Mongiardo tried to develop farm bought with taxpayer help

FRANKFORT — Lt. Gov. Daniel Mongiardo said Wednesday he has previously attempted to develop a Frankfort farm he bought last year with the help of a $30,000-a-year state housing allowance.

Mongiardo, who is running for the Democratic nomination for U.S. Senate, told the Lexington Herald-Leader editorial board he pursued developing the 54-acre farm as a partner with Frankfort businessman Jerry Lunsford in 2003.

Mongiardo has said he has no plans to develop the land, about 20 acres of which is zoned for a city-style subdivision. "I'm not a developer," he told the Herald-Leader earlier this month. Instead, he said he intends to repair and live in an old farmhouse on the property.

Mongiardo clarified his statement Wednesday, saying, "Personally, I don't know anything about developments."

Former state Fish and Wildlife Commissioner Tom Bennett also confirmed Wednesday to the newspaper he met with Mongiardo and Lunsford in 2003 about the property, which adjoins the state game farm.

"They were interested in getting an easement for a road to drive from the property to the game farm," Bennett said. "The commission was not in favor of that."

Bennett said he assumed Mongiardo and Lunsford wanted to develop the property but said he could not recall their discussing with him specific details of any possible development.

Mongiardo bought the farm at 1904 Louisville Road from Lunsford last July for $753,069, nearly $72,000 less than Lunsford paid for it in 2006.

The property has become an issue in this spring's Democratic U.S. Senate race.

Mongiardo's chief rival in the May 18 Democratic primary election, Attorney General Jack Conway, has noted the farm in a campaign TV ad that questions Mongiardo's integrity.

Mongiardo said Wednesday that Conway has turned up little in trying to find missteps in his life.

"If Jack Conway has scoured through my 10-year voting record and this is what he's got, he's in sad shape," Mongiardo said.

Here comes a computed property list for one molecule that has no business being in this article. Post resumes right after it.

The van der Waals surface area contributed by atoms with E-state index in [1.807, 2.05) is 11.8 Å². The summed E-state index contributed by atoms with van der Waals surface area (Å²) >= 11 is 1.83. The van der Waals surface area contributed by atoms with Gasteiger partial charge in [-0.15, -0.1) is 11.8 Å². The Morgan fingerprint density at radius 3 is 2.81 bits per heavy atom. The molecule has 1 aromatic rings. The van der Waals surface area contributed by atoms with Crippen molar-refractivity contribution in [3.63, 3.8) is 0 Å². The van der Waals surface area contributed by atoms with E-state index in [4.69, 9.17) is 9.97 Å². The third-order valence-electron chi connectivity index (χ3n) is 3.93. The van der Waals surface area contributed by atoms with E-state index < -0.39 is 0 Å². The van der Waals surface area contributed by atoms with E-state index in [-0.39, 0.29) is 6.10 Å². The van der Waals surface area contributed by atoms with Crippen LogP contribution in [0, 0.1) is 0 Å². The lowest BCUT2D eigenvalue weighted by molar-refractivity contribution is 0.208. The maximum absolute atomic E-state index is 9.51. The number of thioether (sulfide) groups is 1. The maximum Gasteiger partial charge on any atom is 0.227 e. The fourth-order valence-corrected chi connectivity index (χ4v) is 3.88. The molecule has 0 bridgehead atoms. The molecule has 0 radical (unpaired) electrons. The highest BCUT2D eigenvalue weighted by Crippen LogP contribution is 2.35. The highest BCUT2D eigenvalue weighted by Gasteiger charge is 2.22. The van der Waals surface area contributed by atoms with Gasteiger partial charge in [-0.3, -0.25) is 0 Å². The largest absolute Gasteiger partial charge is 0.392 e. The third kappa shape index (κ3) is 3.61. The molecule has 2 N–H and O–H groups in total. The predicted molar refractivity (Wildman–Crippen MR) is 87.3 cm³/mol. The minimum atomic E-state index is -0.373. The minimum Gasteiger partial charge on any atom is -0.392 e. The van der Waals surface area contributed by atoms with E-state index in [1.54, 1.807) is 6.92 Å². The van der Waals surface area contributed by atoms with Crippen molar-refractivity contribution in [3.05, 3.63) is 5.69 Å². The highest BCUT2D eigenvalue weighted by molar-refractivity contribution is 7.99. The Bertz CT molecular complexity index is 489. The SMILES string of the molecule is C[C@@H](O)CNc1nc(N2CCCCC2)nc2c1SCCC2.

The Herald-Leader reported earlier this month Mongiardo and his wife, Allison, had bought the property but continue to live with his in-laws in Frankfort. Mongiardo has said the farmhouse has a broken furnace that couldn't be repaired over the winter.

In response, Conway has called on Mongiardo to give up the housing allowance and return to the state any money that has been used to pay for a house in which he doesn't live.

Mongiardo has dismissed Conway's comment, noting no law requires the stipend to be spent on housing. Still, his campaign has said the Mongiardos eventually plan to move into the farmhouse.

Mongiardo formed a limited liability corporation, By the Game Farm, in 2009 to buy the farm from Commercial Investments LLC, which is managed by Lunsford. PVA records show Lunsford's company bought the property in January 2006 for $825,000

The State Journal in Frankfort reported on June 5, 2003, that Mongiardo and Lunsford were backing a zone change for part of the property, then owned by David and Julian Gabbart Morris, to allow development of four houses per acre.

The newspaper said that Mongiardo was a partner with Lunsford in 21st Century Development and that the business had a purchase option on the property. The State Journal said the development firm met with state "Fish and Wildlife people" before they considered developing the property.

"Mongiardo said the development project would be a 'win-win' for the entire community," the newspaper said.

It quoted Mongiardo as saying, "We've gone to great pains to make sure we are doing the right thing for the community and the environment. A lot of people are interested in having homes in that area."

The newspaper said Mongiardo and Lunsford's development plan called for about 118 lots, or about 2.5 homes per acre.

Mongiardo said Wednesday he decided to pull out of the 2003 development deal because of "public controversy."

"I had been involved with Jerry Lunsford before in other places, not in everything he's ever done, I think two other places, and he offered the option and I said, yeah, we did pretty good, let's do it again," he said. "Then I decided not to. I don't know if you all have noticed, but developers aren't doing so well right now."

The State Journal, in another story about efforts to rezone the property in August 2007, said Mongiardo "was once partnering with Lunsford to develop the subdivision. But Lunsford said Mongiardo is no longer involved in the development."

Efforts to reach Lunsford for comment have not been successful.

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